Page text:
Open Access

Bacterial versus fungal laccase: potential for micropollutant degradation

  • Jonas Margot1, 2Email author,
  • Chloé Bennati-Granier1, 4,
  • Julien Maillard1,
  • Paqui Blánquez3,
  • David A Barry2 and
  • Christof Holliger1
AMB Express20133:63

DOI: 10.1186/2191-0855-3-63

Received: 11 October 2013

Accepted: 14 October 2013

Published: 24 October 2013


Relatively high concentrations of micropollutants in municipal wastewater treatment plant (WWTP) effluents underscore the necessity to develop additional treatment steps prior to discharge of treated wastewater. Microorganisms that produce unspecific oxidative enzymes such as laccases are a potential means to improve biodegradation of these compounds. Four strains of the bacterial genus Streptomyces (S. cyaneus, S. ipomoea, S. griseus and S. psammoticus) and the white-rot fungus Trametes versicolor were studied for their ability to produce active extracellular laccase in biologically treated wastewater with different carbon sources. Among the Streptomyces strains evaluated, only S. cyaneus produced extracellular laccase with sufficient activity to envisage its potential use in WWTPs. Laccase activity produced by T. versicolor was more than 20 times greater, the highest activity being observed with ash branches as the sole carbon source. The laccase preparation of S. cyaneus (abbreviated L Sc ) and commercial laccase from T. versicolor (L Tv ) were further compared in terms of their activity at different pH and temperatures, their stability, their substrate range, and their micropollutant oxidation efficiency. L Sc and L Tv showed highest activities under acidic conditions (around pH 3 to 5), but L Tv was active over wider pH and temperature ranges than L Sc , especially at near-neutral pH and between 10 and 25°C (typical conditions found in WWTPs). L Tv was also less affected by pH inactivation. Both laccase preparations oxidized the three micropollutants tested, bisphenol A, diclofenac and mefenamic acid, with faster degradation kinetics observed for L Tv . Overall, T. versicolor appeared to be the better candidate to remove micropollutants from wastewater in a dedicated post-treatment step.


Laccase Streptomyces spp Trametes versicolor Micropollutant Wastewater Oxidation


Many micropollutants present in municipal wastewater, such as pharmaceuticals or biocides, are not easily removed in conventional biological treatments, resulting in a constant input into the aquatic environment (Deblonde et al. 2011; Margot et al. 2013a). As these compounds are designed to be biologically active, they can affect sensitive aquatic organisms even at low concentrations (Alan et al. 2008; Bundschuh et al. 2011; Gagné et al. 2011). One potential means to reduce the amounts released to the environment is to improve their biodegradation in a post-treatment step using microorganisms that produce oxidative enzymes such as laccases (Blánquez et al. 2008; Zhang & Geißen 2012).

Laccases (EC are polyphenol oxidases that catalyse the oxidation of various aromatic compounds, particularly those with electron-donating groups such as phenols (−OH) and anilines (−NH2), by using molecular oxygen as an electron acceptor (Gianfreda et al. 1999). Laccase enzymes are widespread among plants, fungi and bacteria, and have various biological functions, such as degradation of complex polymers (lignin, humic acid), lignification, detoxification, pathogenicity, morphogenesis, sporulation, polymerization of melanin and spore coat resistance (Strong & Claus 2011). The ability of fungal laccases to catalyze (alone or with the help of mediators) the oxidation of pharmaceuticals and biocides was shown for several substances, such as endocrine compounds (Auriol et al. 2008; Cabana et al. 2007), analgesic and anti-inflammatory drugs (Lu et al. 2009; Marco-Urrea et al. 2010; Margot et al. 2013b), antibiotics (Schwarz et al. 2010; Suda et al. 2012), UV filter (Garcia et al. 2011), biocides (Margot et al. 2013b) and various halogenated pesticides (Torres-Duarte et al. 2009). Due to their wide range of substrates and the sole requirement of oxygen as the co-substrate, laccases appear to be a promising biocatalyst to enhance the biodegradation of micropollutants in wastewater in a complementary treatment step.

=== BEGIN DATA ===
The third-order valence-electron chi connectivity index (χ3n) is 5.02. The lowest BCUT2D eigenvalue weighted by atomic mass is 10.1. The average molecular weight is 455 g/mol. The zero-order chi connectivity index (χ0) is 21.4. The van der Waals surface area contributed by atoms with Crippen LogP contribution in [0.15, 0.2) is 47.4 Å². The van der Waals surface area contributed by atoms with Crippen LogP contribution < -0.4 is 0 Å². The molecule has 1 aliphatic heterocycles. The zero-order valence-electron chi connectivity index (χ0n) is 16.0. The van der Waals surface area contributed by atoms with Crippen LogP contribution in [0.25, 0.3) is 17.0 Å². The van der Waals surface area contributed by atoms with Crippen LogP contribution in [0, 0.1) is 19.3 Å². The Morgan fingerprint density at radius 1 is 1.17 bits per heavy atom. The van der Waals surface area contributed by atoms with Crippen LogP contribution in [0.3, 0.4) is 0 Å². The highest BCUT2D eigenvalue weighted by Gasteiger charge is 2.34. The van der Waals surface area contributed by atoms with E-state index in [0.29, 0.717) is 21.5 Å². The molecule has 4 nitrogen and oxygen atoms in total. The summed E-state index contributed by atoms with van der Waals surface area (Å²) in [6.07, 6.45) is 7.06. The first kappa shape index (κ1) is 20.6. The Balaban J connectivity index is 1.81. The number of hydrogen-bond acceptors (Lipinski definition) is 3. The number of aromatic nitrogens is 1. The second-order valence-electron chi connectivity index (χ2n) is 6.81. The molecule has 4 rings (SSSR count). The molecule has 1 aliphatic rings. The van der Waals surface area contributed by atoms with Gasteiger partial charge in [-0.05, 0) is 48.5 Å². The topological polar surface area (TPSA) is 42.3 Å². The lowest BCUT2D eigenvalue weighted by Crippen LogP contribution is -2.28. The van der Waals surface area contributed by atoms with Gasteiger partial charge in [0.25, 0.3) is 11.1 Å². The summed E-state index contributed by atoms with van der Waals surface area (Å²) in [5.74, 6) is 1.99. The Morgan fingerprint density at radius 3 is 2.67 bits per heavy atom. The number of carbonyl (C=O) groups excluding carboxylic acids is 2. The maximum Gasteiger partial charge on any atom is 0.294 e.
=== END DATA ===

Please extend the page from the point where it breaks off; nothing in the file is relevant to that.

In order to overcome the cost associated with the large amount of free laccase required in real applications (due to losses during the treatment), two strategies have been envisaged, i.e., (i) immobilization of the enzymes on solid supports in order to reuse them several times (Fernández-Fernández et al. 2012) or (ii) production of the enzyme during wastewater treatment using laccase-producing microorganisms and cheap substrates (e.g., agriculture or forestry waste) (Libra et al. 2003). The latter option avoids expensive immobilization processes while it could further improve the degradation of micropollutants along with other oxidative enzymes produced by these organisms, such as peroxidases or oxygenases. It would, however, require growing and maintaining the laccase-producing organisms in the wastewater treatment plants (WWTPs), a process that is still little studied (Zhang & Geißen 2012; Libra et al. 2003; Blánquez et al. 2006). While the extensively studied white-rot wood-degrading fungi such as Trametes versicolor are attractive candidates with their high production rates of extracellular lignolytic enzymes (Nyanhongo et al. 2007), very little is known about the potential of bacterial laccases for bioremediation applications. Wastewater treatment involving bacteria is, however, considered to be more stable, as bacteria generally tolerate a broader range of habitats and grow faster than fungi (Harms et al. 2011). Moreover, in contrast to fungal laccases, some bacterial laccases can be highly active and much more stable at high temperatures, at high pH as well as at high chloride concentrations (Bugg et al. 2011; Dwivedi et al. 2011; Reiss et al. 2011; Sharma et al. 2007).